Over the course of generations of conquest, what has been lost in colonial cities like Jerusalem? Israel’s settler-colonial project has been premised on a set of racial and spatial assumptions that require the dispossession—even the elimination—of the native Palestinians. Over the seven decades of Israeli rule in Jerusalem and throughout historic Palestine, the state has produced abiding landscapes of loss for Palestinians, while enabling mass Zionist settlement on lands and in homes wrested from the indigenous population. Israel’s almost ineluctable expansion as well as the fortification of its exclusive character underscores why settler colonialism must be seen not as a single, seminal event of conquest but rather as an ongoing process of violent ordering and reordering. Over the last 70 years of Israeli governance, Jerusalem has been reconfigured geographically and demographically through policies designed to construct Jewish settlements on the ruins of destroyed Arab neighborhoods and villages. Analyzing the moving edge of Israeli colonialism across an urban center radically reconfigured since 1948 reveals the steady, grinding violence of settler-colonial urbanism.

Continuities of Colonial Urbanism

The fate of Deir Yassin in 1948 and Khan al-Ahmar in 2018, two Arab villages in the Jerusalem area, offer insights into the state’s enduring racial and spatial designs. These two sites lie roughly 20 kilometers apart, on opposite edges of what has become a sprawling conurbation under sole Israeli control. This region, known among Israeli planners as “Greater Jerusalem,” is much larger than the official municipal boundaries, redrawn unilaterally by the Israeli state in 1967. Deir Yassin and Khan al-Ahmar also bookend, temporally, the expropriation of this rapidly expanding colonial city.

In the late 1940s, Zionists and Palestinians understood the strategic and demographic significance of Deir Yassin, located just west of Jerusalem’s British-drawn municipal boundaries. Bringing the village under Israeli control and expelling its Palestinian residents would allow the Zionist movement to establish a territorial link between Tel Aviv and Jerusalem, the two cities most critical to the nascent Israeli state. Those familiar with the history of Palestine/Israel are generally aware that on April 9, 1948, weeks before the creation of Israel, Zionist forces massacred at least 107 Palestinian inhabitants of Deir Yassin. This violent incursion (one of several massacres that year) helped ignite an exodus of tens of thousands of Palestinians from the Jerusalem area and far beyond. What is less well known, however, is that in the years immediately following the expulsion of the Palestinians and the creation of Israel, the commandeered lands of Deir Yassin and a string of neighboring Arab communities, such as Ein Karem, Lifta, Maliha and Al-Walaja, were used to establish the western edge of the enlarged Israeli municipality of West Jerusalem.

The racist violence integral to colonial conquest radically transformed the land and was, in turn, celebrated as the noble work of “reclaiming” and “redeeming” Eretz Yisrael for the Jewish people. Israeli officials and their supporters abroad began to generate narratives that, paradoxically, depicted Jerusalem as the Jewish people’s “immutable” and “eternal” capital, while the Israeli state simultaneously altered its urban landscape quite radically to serve the needs of its Jewish citizens.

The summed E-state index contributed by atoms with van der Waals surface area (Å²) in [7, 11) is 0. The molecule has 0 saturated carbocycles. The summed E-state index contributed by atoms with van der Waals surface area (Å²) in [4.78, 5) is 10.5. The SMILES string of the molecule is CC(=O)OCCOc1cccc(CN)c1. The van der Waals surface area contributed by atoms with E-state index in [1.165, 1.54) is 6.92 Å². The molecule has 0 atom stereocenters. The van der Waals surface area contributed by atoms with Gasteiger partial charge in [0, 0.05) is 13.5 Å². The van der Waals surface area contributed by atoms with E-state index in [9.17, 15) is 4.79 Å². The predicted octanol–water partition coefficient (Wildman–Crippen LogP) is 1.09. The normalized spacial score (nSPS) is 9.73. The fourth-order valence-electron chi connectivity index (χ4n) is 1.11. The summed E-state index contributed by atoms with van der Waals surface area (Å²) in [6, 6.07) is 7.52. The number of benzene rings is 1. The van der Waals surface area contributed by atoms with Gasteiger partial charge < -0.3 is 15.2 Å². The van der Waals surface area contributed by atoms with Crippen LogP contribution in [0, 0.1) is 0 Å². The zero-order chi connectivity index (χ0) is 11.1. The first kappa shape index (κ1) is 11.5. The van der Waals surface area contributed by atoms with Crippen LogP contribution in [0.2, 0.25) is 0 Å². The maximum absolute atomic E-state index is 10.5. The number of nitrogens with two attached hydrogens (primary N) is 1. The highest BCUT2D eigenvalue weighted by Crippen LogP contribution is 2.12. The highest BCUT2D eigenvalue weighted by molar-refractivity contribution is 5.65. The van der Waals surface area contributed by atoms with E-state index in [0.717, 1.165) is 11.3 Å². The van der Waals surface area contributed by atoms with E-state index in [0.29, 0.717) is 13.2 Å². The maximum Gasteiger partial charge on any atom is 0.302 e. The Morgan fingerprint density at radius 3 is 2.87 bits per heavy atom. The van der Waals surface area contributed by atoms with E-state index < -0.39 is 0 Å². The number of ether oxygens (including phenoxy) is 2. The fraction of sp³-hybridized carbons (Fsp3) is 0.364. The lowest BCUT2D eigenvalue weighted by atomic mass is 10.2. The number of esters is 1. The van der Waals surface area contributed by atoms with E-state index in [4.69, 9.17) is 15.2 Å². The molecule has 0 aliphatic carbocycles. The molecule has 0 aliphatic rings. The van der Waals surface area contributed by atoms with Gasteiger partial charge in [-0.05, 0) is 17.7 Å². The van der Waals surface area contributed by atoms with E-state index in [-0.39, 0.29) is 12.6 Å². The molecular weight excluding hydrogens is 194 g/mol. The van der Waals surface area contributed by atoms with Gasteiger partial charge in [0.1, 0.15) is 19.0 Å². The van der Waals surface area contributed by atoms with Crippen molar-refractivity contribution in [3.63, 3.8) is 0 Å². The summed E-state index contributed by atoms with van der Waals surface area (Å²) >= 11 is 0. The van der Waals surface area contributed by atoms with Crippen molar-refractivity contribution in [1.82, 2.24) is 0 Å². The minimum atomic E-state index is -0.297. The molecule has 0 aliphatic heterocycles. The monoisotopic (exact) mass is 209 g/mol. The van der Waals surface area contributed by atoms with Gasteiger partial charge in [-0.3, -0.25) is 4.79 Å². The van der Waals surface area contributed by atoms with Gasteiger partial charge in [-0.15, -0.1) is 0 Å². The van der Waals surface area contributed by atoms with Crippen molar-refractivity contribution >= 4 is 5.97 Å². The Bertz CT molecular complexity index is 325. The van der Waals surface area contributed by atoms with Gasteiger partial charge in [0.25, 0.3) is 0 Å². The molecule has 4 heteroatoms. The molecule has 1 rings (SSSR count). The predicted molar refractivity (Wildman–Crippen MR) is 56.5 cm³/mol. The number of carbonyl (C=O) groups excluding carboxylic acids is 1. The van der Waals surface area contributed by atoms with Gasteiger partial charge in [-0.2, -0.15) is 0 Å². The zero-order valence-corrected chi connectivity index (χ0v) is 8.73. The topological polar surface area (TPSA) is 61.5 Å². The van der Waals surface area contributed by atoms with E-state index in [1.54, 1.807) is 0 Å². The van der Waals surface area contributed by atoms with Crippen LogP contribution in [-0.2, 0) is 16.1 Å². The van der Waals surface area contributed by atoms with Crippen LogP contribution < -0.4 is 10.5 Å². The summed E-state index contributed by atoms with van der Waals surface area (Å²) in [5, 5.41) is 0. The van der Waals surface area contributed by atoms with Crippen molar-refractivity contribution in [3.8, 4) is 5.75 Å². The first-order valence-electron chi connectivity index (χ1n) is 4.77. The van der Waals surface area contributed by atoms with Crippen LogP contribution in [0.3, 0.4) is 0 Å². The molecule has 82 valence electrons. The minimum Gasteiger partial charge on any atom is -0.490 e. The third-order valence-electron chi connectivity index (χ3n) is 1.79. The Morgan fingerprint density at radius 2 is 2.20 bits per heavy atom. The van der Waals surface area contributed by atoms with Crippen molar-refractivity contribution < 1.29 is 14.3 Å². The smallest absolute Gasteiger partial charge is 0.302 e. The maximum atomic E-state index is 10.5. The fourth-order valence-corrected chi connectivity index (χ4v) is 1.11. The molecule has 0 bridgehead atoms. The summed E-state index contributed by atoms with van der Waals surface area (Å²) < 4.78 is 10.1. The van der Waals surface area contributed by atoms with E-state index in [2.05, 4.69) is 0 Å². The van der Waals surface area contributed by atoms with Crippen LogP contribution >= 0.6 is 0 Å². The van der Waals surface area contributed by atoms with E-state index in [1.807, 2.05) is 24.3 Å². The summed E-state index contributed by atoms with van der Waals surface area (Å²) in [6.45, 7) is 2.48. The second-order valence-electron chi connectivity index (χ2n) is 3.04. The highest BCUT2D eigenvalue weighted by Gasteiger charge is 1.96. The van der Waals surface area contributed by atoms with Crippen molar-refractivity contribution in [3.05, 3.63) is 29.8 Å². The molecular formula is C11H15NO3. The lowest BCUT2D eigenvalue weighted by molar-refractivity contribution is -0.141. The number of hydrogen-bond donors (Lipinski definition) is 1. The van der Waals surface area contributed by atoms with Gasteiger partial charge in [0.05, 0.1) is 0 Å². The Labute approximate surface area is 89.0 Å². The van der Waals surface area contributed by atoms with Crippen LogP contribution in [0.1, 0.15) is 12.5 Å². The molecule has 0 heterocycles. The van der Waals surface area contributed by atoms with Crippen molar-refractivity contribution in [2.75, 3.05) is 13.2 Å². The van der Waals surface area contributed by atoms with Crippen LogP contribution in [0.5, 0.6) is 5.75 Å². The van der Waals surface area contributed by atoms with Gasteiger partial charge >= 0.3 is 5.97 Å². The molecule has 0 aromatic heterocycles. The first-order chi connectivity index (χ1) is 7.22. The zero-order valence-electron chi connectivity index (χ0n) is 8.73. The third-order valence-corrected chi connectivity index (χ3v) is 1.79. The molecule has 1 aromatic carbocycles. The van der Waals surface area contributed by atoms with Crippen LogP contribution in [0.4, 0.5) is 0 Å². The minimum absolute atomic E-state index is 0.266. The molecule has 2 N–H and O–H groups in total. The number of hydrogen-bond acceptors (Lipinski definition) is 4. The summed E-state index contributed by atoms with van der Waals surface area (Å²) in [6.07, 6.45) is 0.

Moving Edge of Israeli Colonial Expansion

On the western rim of Jerusalem’s protean metropolitan area, Israeli settler colonialism was enabled by the forced removal of Palestinians in 1948. After the state’s conquest of East Jerusalem in 1967, a more challenging impediment threatened the central Zionist aim of demographic dominance. In the wake of the 1967 war, Israel did not take possession of the thousands of emptied Arab homes and abundant lands seized from refugees, as it did in 1948. Instead, the roughly 60,000 Palestinians of East Jerusalem overwhelmingly remained in their homes and deepened their commitment to national liberation and anti-colonial resistance. Appropriating and reordering the east side has required, therefore, newfangled methods of colonial governance.

Just as the massacre at Deir Yassin and the expulsion of its Palestinian survivors enabled Israel to expand the boundaries of West Jerusalem after 1948, Khan al-Ahmar and other Bedouin communities in the region are vital for Israel’s colonial push eastward towards the Jordan River.

Concerted efforts to defuse what Zionists have termed the Palestinian “demographic time bomb,”[1] have always been a critical dimension of post-1967 colonial rule in Jerusalem. Several Israeli urban planners have detailed how the new rulers sought to implement, among other things, policies to “cap” the Palestinians at no more than 28 percent of the city’s population.[2] Israeli officials unilaterally redrew Jerusalem’s municipal borders to facilitate this vision, expanding the former Jordanian-administered city tenfold. The aim, as former Israeli city planner Sarah Kaminkar noted, was to take in a maximum amount of Arab land but a minimum of Arab population.[3] The state also carried out plans to move tens of thousands of Jewish settlers into fortress hilltop settlements built on expropriated Palestinian territory in East Jerusalem. Demographic changes would, it was thought, strengthen Israeli claims to the enlarged urban area.

Despite everything that Israel has done in Jerusalem since 1967, however, today the roughly 205,000 Israeli Jews in East Jerusalem are still outnumbered by more than 320,000 Palestinians. This has jeopardized Israel’s abiding racial and spatial designs for the Jerusalem metropolitan area. This context of widespread racial anxieties among Zionists and renewed political challenges to the Zionist colonization of Palestine characterizes the Israeli state’s planned destruction of Khan al-Ahmar. Israeli governments since 1967—and especially since the Oslo agreements were signed in 1993—have viewed the predominantly working poor Bedouin inhabitants of Khan al-Ahmar much as Zionist settlers of the Yishuv regarded Deir Yassin in the late 1940s.